The Sun Singer's Travels

Malcolm R. Campbell's World

Rest in Peace Miss Lee

With today’s announcement of Harper Lee’s death, I remember the impact of reading To Kill a Mockingbird for the first time when I was in high school. I was a sophomore when the book was published. After the feature film was released in 1962, it became difficult to separate Atticus Finch as I visualized him in the novel and Gregory Peck’s portrayal on the screen.

leeandpakulaThe novel was set in the 1930s, a time seemingly faraway now, but not so far away that great writing and film making can’t quickly transport us back into that era. My reaction to the book in 1960 was that the racial divide in many towns hadn’t gotten much better in three decades. Things are better now than they were in 1930 and 1960, but there is more work to do.

When my friends and I–and a fair number of literature teachers–talked about To Kill a Mockingbird, one shared feeling amongst us was that the publication of the novel was evidence that things would keep getting better, that there was reason for hope. Harper Lee gave us both a great story and the rationale for a positive attitude.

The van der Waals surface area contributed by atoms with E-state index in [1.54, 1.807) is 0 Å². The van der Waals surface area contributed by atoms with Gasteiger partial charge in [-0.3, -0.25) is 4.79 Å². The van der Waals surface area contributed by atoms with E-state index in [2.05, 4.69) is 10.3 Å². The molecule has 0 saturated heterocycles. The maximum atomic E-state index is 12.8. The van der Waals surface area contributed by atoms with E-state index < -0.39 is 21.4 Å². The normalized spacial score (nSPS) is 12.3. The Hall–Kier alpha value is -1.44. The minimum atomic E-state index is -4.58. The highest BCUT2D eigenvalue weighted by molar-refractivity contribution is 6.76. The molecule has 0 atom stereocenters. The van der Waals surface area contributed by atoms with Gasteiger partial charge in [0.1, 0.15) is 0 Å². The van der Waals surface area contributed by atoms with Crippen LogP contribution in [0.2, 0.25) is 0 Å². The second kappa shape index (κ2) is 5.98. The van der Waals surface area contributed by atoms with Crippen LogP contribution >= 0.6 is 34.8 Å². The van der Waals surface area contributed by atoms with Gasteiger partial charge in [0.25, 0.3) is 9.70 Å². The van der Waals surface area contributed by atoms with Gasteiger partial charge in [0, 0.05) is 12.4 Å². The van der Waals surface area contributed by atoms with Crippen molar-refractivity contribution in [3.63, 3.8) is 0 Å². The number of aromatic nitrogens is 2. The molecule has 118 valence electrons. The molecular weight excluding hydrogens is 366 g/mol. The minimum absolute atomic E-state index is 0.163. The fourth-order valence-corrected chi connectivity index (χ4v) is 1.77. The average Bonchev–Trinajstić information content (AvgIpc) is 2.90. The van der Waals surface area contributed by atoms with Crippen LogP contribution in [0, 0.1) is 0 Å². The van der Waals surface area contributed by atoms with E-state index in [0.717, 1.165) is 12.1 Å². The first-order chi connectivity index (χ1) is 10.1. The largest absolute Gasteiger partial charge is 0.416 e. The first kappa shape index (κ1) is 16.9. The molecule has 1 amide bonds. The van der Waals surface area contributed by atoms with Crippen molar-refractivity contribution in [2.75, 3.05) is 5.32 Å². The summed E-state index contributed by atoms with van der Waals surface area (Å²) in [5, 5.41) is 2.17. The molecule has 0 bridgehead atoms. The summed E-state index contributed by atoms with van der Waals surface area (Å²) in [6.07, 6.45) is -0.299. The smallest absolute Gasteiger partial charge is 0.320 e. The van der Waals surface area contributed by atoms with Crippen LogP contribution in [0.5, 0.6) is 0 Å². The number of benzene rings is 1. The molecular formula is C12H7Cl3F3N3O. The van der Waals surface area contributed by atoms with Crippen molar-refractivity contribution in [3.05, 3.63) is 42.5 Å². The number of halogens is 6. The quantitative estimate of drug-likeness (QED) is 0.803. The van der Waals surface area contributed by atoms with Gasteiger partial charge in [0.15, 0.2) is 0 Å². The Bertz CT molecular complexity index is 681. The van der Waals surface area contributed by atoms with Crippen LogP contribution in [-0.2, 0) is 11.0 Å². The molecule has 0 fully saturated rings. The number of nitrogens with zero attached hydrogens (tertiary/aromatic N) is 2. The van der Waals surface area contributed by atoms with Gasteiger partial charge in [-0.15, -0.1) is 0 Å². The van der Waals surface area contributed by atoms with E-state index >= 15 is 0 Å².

Of course we viewed it as children of the 1960s when, in spite of the Vietnam war, hope seemed to be coming up everywhere. Racism, needless wars and the military-industrial complex weren’t infinite. We were more naive than we knew. Nonetheless, feeling positive rather than hardened and cynical seemed worthwhile because it made change possible.

I don’t know if people reading the novel for the first time today see it as a relic of a world that’s dead and gone or if they see it as a reminder that change comes a lot slower than it should and requires constant effort. Now that Miss Lee is gone, the world seems a little colder. She left us Atticus Finch, Scout, Jem, Boo, Tom Robinson and hope.

–Malcolm

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